Stimulant use disorder is a misuse of stimulant substances. Stimulants are classified as cocaine, methamphetamine, and amphetamines. They are used to increase attention, energy, and alertness, as well as having a wide range of effects on the body. Some individuals begin stimulant use to control weight or to improve performance in work, school or athletics. In 2014, an estimated 913,000 people ages 12 and older had a stimulant use disorder because of cocaine use, and an estimated 476,000 people had a stimulant use disorder as a result of using other stimulants besides methamphetamines (SAMHSA, 2015). Stimulant dependence causes withdrawal symptoms, which makes it difficult to stop taking them, consequently developing an addiction. Stimulant use disorders occur throughout all levels of society and are more common among individuals ages 12-25 years compared with individuals 26 years and older.
Stimulant use disorder includes signs and symptoms that reflect compulsive, prolonged self-administration of stimulant substances that are used for no legitimate medical purpose. Although stimulant usually are prescribed to treat attention deficit/hyperactivity disorder, depression, narcolepsy, and obesity, a patient may continue to take these drugs despite the development of serious related problems. Patterns of stimulant administration include episodic or daily (or almost daily) use. With continuing use, there is a decrease in pleasure effects due to tolerance and an increase in dysphoric effects. Stimulant use disorder, with severity specified as mild, moderate, or severe, depending on the number of diagnostic criteria that have been met. While it can range from mild to severe, even a mild disorder can escalate and lead to serious problems, so early treatment is important.
There are not separate types of stimulant use disorders, but there are levels of severity. These levels are based on which criteria is met, which is listed under symptoms. This is also broken down into amphetamine-type substance, cocaine and other or unspecified stimulants.
Mild: Presence of 2-3 symptoms.
Moderate: Presence of 4-5 symptoms.
Severe: Presence of 6 or more symptoms.
There can be several causes to stimulant use disorder. Various factors like genetic, psychological, social and environmental factors can all impact how taking stimulant affects your body and behavior. For certain people taking stimulant has a different and stronger impact that can lead to stimulant use disorder that it may not have on others. People who are exposed to cocaine or amphetamine-type stimulants can develop stimulant use disorder in as little as one week, although the onset is not always this fast.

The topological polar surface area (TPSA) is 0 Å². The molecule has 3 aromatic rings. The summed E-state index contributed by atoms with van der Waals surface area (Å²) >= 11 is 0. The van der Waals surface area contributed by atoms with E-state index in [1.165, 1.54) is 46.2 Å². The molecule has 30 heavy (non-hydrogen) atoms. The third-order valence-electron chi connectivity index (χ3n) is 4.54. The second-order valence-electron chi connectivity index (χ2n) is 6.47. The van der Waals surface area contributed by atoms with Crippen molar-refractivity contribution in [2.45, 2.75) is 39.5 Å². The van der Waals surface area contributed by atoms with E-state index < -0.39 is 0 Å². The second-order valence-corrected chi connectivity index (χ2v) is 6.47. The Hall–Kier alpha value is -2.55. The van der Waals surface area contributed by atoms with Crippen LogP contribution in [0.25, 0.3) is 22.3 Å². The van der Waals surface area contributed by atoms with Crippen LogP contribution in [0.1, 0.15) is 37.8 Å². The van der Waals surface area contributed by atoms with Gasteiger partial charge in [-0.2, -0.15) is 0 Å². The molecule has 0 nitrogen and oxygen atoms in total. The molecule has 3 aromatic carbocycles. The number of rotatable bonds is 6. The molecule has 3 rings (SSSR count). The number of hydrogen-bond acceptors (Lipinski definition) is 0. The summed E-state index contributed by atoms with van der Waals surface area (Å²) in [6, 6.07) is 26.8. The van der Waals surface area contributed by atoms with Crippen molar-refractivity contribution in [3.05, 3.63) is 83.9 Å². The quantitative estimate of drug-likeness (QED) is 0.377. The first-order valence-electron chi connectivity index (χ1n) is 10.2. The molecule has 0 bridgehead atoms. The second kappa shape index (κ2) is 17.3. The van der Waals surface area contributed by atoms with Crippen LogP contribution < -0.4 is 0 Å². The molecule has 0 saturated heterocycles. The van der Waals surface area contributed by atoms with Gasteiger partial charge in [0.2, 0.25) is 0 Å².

To be diagnosed with an stimulant use related disorder, according to the Diagnostic and Statistical Manual of Mental Disorders (DSM-5), the following criteria must be met:
A pattern of amphetamine-type substance, cocaine, or other stimulant use leading to clinically significant impairment or distress, as manifested by at least two of the following, occurring within a 12-month period.
Symptoms of stimulant use disorder can include:
If you are taking a stimulant solely under appropriate medical supervision, an individual does not meet this criteria. Stimulant withdrawal causes brief, but severe, episodes of depression that can lead to suicide attempts and completed suicide. Accidental stimulant overdose is common, and should not be mistaken for a suicide attempt. Stimulant use disorder can include periods of stimulant intoxication and symptoms of withdrawal.
To be diagnosed with stimulant intoxication, according to the Diagnostic and Statistical Manual of Mental Disorders (DSM-5), the following criteria must be met:
A. Recent use of an amphetamine-type substance, cocaine, or other stimulant.
B.Clinically significant problematic behavioral or psychological changes (e.g., euphoria or affective blunting; changes in sociability; hypervigilance; interpersonal sensitivity; anxiety, tension, or anger; stereotyped behaviors; impaired judgment) that developed during, or shortly after, stimulant use.
C. Two (or more) of the following signs or symptoms developing during, or shortly after, stimulant use:
D. The signs or symptoms are not attributable to another medical conditioning and are not better explained by another mental disorder, including intoxication with another substance.
To be diagnosed with stimulant withdrawal, according to the Diagnostic and Statistical Manual of Mental Disorders (DSM-5), the following criteria must be met:
Presence of either of the following:
A. Cessation of (or reduction in) prolonged amphetamine- type substance, cocaine, or other stimulant use.
B. Dysphoric mood and two (or more) of the following physiological changes, developing within a few hours to several days after Criterion A.
C. The signs of symptoms in Criterion B cause clinically significant distress or impairment in social, occupational, or other important areas of functioning.
D. The signs or symptoms are not attributable to another medical condition and are not better explained by another mental disorder, including intoxication or withdrawal from another substance.
There is not a perfect way to approach a loved one that you assume or know is struggling with a stimulant use disorder. Many people with stimulant use disorder hesitate to get treatment because they don't recognize they have a problem, so approaching them to tell them that they do have a problem can be difficult. An intervention from loved ones can help some people recognize and accept that they need professional help. If you're concerned about someone who may have an stimulant use disorder, ask a professional experienced in drug addiction treatment for advice on how to approach that person. You can not force someone to seek professional care, but you can always offer your support and encouragement. Even though you may not be able to prevent your loved one from developing an stimulant use disorder, you can still talk with them about treatment options.